Thursday, December 12, 2019

Never comparing mortality

I'd told Wendell again that my greatest fear is leaving Zach without a mother, and Wendell said that I had two choices: • I could give Zach a mother who's constantly worried about leaving him motherless, or • I could give him a mother whose uncertain health makes her more acutely aware of the preciousness of their time together.

Which scares you less?” he'd asked rhetorically.

His question made me think of (terminally ill patient) Julie and how initially I'd hesitated when she asked if I would see her through her death. It wasn't just my inexperience that gave me pause, I realized later—it was that Julie would force me to face my own mortality, something I wasn't ready to do. Even after agreeing to her request, I'd been keeping myself safe in that relationship by never comparing my mortality to hers. After all, nobody has put a time limit on my lifespan in the same way.

But Julie had learned to live with who she was and what she had—which was, in essence, what I'd helped her to do and what we all need to do.

There's so much about our lives that remains unknown. I would have to cope with not knowing what my future held, manage my worry, and focus on living now. This couldn't be just a piece of advice I'd given Julie. It was time for me to take my own medicine.
Source: Maybe You Should Talk to Someone by Lori Gottlieb


What's interesting about the “Which scares you less?” question is fear is assumed. The question is of degree. To what extent is one willing to be fearful?

The truth is we all have a time limit on our lifespan. The maximum is 120 years. For most it's around 70 or 80. For everyone it is unknown to us, and for some our time is much shorter than these amounts. For my own biological father it was 28.6 years. For my maternal grandparents it was 95 and almost 95.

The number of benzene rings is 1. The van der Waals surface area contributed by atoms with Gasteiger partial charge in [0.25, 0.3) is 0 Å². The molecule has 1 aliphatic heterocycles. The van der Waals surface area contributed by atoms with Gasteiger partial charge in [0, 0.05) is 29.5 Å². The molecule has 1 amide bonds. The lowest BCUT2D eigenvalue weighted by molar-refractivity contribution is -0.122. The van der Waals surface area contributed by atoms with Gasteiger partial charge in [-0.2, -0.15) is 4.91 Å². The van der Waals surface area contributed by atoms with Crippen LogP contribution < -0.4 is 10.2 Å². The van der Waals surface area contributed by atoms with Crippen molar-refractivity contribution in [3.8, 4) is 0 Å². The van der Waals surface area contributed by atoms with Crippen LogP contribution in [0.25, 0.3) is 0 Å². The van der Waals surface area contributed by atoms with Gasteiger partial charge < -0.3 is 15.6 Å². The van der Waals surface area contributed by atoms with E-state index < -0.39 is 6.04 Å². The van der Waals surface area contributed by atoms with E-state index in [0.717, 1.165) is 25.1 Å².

The greatest questions in life are not just who we are and what we have.

The greatest question for eternity is Who is God, and what is our relationship with Him like.

On the latter, do we have a reconciled relationship with God? This is not a question for which we should make up our own terms for making peace with God, but to find out what are His terms for us to make peace with Him. That's where Jesus comes in.
But now in Christ Jesus you who once were far off have been brought near by the blood of Christ. For He Himself is our peace, who has made both one, and has broken down the middle wall of separation, having abolished in His flesh the enmity, that is, the law of commandments contained in ordinances, so as to create in Himself one new man from the two, thus making peace, and that He might reconcile them both to God in one body through the cross, thereby putting to death the enmity.
Source: Ephesians 2:13-16

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